How international students can benefit from Brexit
I came to England a touch late to experience the full on horror felt by many in the immediate aftermath of Brexit. People weren’t sobbing in the streets or sacking their local Tescos anymore. That pervasive sense of dread I feel every day is, I’ve been told, just what London is usually like.
But the dust has settled and people are moving on with their lives. There’s a new normal, where previously horrific and unthinkable things have now become part of the discourse – which is bad because humans coping tend to forget that there are better ways to be. It’s the same reason parents want to limit the type of hardcore porn available to their spermy teenage boys.
But Brexit isn’t all bad, not for me at least. Aside from a weepy British girlfriend, the effects of Brexit have been largely irrelevant. I never had free movement, I don’t have a job in the banking sector, and I will never ever eat Marmite. But price hikes and job losses will affect us all – even if their immediate impacts are difficult to define for many of us. Let me put it this way: those betrayed by Brexit are unlikely to blame themselves. I foresee more demonization of immigrants and refugees, and less outward thinking globalism in the years to come.
However there is one way in which it benefits us international students, as we come to this country’s fantastic tertiary education system. 1/8th of university income is given by international students, and we usually pay up to 50% more than our indigenous comrades. My MSc will cost me approximately £15,000, all told – a massive burden I’m willing to spend to study in what is the capital of the world (at least according to one sign I saw when I was leaving Heathrow). This makes the government’s plan to demonise international students somewhat confusing to say the least.
When I first came to England for a visit in 2010 one of my Australian dollars would buy me about 42 Pence. This was the standard. For years, Australian working tourists would come here, work for two years, then head back south and buy a house – essentially doubling their money. Times were good, my mother rented her house in South Kensington in 1984 for £50 a week.
By every financial metric that matters to an international student, I have benefitted from Brexit, and I suspect that many others from around the world will be in the exact same boat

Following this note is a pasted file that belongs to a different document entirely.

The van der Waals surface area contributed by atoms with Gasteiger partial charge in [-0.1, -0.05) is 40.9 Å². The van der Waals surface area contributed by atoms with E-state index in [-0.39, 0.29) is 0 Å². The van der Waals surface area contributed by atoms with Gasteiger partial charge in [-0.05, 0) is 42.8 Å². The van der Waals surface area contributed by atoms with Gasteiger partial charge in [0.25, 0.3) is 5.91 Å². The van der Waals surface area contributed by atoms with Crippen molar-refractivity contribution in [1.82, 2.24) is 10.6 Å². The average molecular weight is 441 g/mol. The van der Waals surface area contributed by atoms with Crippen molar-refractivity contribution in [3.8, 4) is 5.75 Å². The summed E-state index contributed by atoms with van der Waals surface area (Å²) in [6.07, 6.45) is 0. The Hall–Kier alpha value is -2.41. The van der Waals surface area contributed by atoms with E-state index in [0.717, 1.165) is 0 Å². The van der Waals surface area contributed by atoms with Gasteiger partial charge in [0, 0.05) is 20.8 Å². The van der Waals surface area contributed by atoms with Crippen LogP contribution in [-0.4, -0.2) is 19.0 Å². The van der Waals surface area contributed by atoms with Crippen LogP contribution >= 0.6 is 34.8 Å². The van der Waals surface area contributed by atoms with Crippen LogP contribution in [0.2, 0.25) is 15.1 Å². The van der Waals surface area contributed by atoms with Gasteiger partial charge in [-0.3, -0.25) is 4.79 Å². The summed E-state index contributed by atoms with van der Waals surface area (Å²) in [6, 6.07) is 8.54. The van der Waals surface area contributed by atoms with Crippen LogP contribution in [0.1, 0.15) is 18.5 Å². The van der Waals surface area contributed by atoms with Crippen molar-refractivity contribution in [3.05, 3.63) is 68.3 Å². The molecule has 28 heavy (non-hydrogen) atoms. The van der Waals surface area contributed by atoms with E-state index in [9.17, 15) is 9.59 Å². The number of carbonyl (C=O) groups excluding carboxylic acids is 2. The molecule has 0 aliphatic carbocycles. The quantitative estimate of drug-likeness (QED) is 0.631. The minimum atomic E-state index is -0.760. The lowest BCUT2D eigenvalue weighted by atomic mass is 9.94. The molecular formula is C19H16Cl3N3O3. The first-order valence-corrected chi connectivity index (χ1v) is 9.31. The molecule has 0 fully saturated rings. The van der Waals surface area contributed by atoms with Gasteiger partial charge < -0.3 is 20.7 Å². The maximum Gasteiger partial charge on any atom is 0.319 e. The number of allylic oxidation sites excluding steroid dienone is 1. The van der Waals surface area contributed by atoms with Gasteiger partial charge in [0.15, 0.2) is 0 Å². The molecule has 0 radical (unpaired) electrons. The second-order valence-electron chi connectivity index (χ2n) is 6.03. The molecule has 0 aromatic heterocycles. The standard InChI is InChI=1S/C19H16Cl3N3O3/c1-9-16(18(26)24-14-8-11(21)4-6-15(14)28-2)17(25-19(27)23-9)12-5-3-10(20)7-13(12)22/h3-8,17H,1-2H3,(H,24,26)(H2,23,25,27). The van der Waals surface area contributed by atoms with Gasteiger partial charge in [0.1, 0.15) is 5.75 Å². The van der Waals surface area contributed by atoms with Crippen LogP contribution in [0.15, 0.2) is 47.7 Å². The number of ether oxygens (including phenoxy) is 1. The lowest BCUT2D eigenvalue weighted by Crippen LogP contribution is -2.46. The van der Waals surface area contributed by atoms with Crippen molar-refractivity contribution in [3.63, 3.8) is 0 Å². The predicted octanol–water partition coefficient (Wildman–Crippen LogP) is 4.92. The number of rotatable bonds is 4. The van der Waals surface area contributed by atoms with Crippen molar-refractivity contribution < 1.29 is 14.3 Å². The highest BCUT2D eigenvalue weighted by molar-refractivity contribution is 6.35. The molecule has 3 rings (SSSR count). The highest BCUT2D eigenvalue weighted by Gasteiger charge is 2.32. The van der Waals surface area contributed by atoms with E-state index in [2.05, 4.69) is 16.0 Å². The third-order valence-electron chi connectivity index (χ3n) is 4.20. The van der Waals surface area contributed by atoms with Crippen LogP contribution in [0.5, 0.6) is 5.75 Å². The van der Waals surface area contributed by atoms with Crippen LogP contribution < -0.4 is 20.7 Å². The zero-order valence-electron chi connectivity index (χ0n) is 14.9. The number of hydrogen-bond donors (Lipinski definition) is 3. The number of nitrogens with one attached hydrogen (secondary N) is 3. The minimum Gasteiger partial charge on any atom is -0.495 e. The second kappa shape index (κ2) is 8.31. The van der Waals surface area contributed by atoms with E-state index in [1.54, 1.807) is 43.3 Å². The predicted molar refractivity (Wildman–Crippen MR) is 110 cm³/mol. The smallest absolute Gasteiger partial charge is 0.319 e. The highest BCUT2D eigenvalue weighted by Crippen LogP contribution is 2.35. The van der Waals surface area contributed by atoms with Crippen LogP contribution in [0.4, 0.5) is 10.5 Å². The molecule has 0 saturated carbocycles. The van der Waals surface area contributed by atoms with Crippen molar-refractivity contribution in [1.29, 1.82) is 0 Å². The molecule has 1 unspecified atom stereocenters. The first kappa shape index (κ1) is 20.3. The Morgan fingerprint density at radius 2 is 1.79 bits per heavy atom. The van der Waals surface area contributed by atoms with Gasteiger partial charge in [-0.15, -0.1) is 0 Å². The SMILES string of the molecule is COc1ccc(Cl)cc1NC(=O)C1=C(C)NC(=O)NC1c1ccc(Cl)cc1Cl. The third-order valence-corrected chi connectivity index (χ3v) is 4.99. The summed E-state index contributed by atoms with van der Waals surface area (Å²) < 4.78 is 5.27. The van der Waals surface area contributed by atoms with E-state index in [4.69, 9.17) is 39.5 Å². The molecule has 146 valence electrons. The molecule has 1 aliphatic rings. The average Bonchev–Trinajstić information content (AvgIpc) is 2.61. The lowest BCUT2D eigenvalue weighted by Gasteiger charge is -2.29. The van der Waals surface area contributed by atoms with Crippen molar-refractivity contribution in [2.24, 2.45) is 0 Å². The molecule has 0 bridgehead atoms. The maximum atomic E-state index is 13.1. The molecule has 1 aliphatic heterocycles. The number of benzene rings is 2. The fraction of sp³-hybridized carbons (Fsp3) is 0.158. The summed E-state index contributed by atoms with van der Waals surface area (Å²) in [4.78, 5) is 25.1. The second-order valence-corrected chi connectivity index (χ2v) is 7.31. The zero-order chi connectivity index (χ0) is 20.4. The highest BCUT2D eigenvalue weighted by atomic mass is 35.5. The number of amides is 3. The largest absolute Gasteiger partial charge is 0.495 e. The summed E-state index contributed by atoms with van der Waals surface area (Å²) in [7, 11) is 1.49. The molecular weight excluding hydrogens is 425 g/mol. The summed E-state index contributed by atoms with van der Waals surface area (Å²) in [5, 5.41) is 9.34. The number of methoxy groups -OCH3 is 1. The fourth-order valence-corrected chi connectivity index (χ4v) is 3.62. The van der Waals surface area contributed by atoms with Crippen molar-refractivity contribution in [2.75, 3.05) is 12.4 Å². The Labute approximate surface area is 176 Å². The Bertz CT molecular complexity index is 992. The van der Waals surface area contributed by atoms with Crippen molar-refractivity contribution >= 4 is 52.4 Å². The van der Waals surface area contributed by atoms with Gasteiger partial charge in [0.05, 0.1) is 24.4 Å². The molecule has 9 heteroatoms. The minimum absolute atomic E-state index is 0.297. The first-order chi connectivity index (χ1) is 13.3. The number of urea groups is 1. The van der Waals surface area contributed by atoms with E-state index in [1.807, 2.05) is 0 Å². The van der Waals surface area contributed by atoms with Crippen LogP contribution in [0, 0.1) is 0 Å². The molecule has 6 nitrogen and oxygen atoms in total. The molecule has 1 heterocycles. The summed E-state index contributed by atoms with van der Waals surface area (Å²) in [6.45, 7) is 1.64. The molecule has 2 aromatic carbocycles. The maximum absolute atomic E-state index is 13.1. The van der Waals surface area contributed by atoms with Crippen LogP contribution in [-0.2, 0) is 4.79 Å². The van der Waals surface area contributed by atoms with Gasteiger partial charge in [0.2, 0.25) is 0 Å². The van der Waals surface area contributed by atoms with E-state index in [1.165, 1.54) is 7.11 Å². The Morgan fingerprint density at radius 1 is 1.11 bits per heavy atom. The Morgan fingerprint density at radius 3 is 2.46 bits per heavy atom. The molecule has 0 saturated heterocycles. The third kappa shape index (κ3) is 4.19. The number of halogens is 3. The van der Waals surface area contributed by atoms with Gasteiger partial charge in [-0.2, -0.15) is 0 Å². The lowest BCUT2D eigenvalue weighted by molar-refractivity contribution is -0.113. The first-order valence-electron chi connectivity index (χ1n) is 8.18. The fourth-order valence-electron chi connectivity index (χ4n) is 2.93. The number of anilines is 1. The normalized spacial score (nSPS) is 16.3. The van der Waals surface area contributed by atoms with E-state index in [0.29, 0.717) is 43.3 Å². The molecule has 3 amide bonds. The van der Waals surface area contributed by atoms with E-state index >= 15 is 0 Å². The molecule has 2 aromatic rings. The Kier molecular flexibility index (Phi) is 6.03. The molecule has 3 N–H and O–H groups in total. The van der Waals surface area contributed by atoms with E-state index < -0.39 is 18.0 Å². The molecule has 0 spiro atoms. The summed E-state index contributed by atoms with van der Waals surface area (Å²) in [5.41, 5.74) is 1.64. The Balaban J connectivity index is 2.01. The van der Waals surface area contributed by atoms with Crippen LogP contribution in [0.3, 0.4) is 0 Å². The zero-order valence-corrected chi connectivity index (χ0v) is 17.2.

But something strange happened this year, and it wasn’t just Brexit. It has more to do with Theresa May and her quasi-governing. She seems to think that a debate in which it was completely unclear what people really wanted or stood for translates into wrenching the United Kingdom from the womb of the world and stamping on the motherfucker until there’s nothing left but a slimy populist mush. Those Great British Pounds so treasured by Australians plummeted in their worth immediately, just in time for people like me to pay off their entire university fee.
At its lowest point, one Aussie dollar bought me about 63 Pence. In real terms this has saved me about $6,000 off the cost of my uni fees – to say nothing of the rent and daily expenditure I had factored in at costing about a third more than it will in the end. By every financial metric that matters to an international student, I have benefitted from Brexit, and I suspect that many others from around the world will be in the exact same boat.
I hope that many international students will use the opportunity of a deflated pound to come and study here. Sure we pay twice as much as everyone else, but it’s unlikely to ever be as cheap as it has been thanks to the referendum.
Politics is complicated, and Brexit was a great collective effort by both sides to ignore that
On balance, however, I would be happy to pay an extra 20% if it meant that this country hadn’t decided that life wasn’t worth living anymore. Brexit was a profoundly stupid idea, being enacted by profoundly ignorant people (Paul Keating might call them “sicko-populists.” He would be correct to do so). But it’s important to remember that in politics there aren’t two but fifty or one hundred sides to every story, and that a Polish worker coming to England and getting paid £9/hour might be a great story for the EU, but it’s not a great story for the English worker who used to be getting paid £12. Politics is complicated, and Brexit was a great collective effort by both sides to ignore that. It was difficult for the remainers to convince the public that if it ain’t broke don’t fix it as for many people it is broke – even if it ain’t the EU’s fault.